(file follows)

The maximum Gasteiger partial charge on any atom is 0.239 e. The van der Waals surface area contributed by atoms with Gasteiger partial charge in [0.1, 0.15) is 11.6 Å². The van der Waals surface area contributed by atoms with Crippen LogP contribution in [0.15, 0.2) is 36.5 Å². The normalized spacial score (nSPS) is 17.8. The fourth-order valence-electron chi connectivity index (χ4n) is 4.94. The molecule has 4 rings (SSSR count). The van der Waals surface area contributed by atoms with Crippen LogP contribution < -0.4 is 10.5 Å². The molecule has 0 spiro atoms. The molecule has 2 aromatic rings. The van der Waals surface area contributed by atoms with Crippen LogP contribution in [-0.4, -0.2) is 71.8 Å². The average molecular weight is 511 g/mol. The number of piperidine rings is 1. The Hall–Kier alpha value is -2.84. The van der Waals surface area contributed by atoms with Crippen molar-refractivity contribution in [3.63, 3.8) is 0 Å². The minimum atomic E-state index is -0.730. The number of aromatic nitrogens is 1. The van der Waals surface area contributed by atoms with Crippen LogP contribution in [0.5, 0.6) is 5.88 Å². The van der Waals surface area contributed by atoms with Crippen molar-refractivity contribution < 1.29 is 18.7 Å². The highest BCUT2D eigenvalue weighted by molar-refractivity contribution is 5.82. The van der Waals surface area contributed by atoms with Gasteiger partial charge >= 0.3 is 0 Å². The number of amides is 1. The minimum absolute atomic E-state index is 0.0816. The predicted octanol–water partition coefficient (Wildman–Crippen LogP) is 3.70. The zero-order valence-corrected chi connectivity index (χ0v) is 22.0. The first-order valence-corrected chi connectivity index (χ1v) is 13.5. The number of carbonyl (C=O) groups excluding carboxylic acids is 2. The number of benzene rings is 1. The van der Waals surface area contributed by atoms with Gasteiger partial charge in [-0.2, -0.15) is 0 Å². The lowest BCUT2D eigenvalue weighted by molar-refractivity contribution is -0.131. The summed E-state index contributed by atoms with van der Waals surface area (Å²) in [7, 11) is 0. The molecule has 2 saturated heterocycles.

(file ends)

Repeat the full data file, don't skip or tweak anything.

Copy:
The maximum Gasteiger partial charge on any atom is 0.239 e. The van der Waals surface area contributed by atoms with Gasteiger partial charge in [0.1, 0.15) is 11.6 Å². The van der Waals surface area contributed by atoms with Crippen LogP contribution in [0.15, 0.2) is 36.5 Å². The normalized spacial score (nSPS) is 17.8. The fourth-order valence-electron chi connectivity index (χ4n) is 4.94. The molecule has 4 rings (SSSR count). The van der Waals surface area contributed by atoms with Crippen LogP contribution < -0.4 is 10.5 Å². The molecule has 0 spiro atoms. The molecule has 2 aromatic rings. The van der Waals surface area contributed by atoms with Crippen LogP contribution in [-0.4, -0.2) is 71.8 Å². The average molecular weight is 511 g/mol. The number of piperidine rings is 1. The Hall–Kier alpha value is -2.84. The van der Waals surface area contributed by atoms with Crippen molar-refractivity contribution in [3.63, 3.8) is 0 Å². The minimum atomic E-state index is -0.730. The number of aromatic nitrogens is 1. The van der Waals surface area contributed by atoms with Crippen LogP contribution in [0.5, 0.6) is 5.88 Å². The van der Waals surface area contributed by atoms with Crippen molar-refractivity contribution < 1.29 is 18.7 Å². The highest BCUT2D eigenvalue weighted by molar-refractivity contribution is 5.82. The van der Waals surface area contributed by atoms with Gasteiger partial charge >= 0.3 is 0 Å². The number of amides is 1. The minimum absolute atomic E-state index is 0.0816. The predicted octanol–water partition coefficient (Wildman–Crippen LogP) is 3.70. The zero-order valence-corrected chi connectivity index (χ0v) is 22.0. The first-order valence-corrected chi connectivity index (χ1v) is 13.5. The number of carbonyl (C=O) groups excluding carboxylic acids is 2. The number of benzene rings is 1. The van der Waals surface area contributed by atoms with Gasteiger partial charge in [-0.2, -0.15) is 0 Å². The lowest BCUT2D eigenvalue weighted by molar-refractivity contribution is -0.131. The summed E-state index contributed by atoms with van der Waals surface area (Å²) in [7, 11) is 0. The molecule has 2 saturated heterocycles.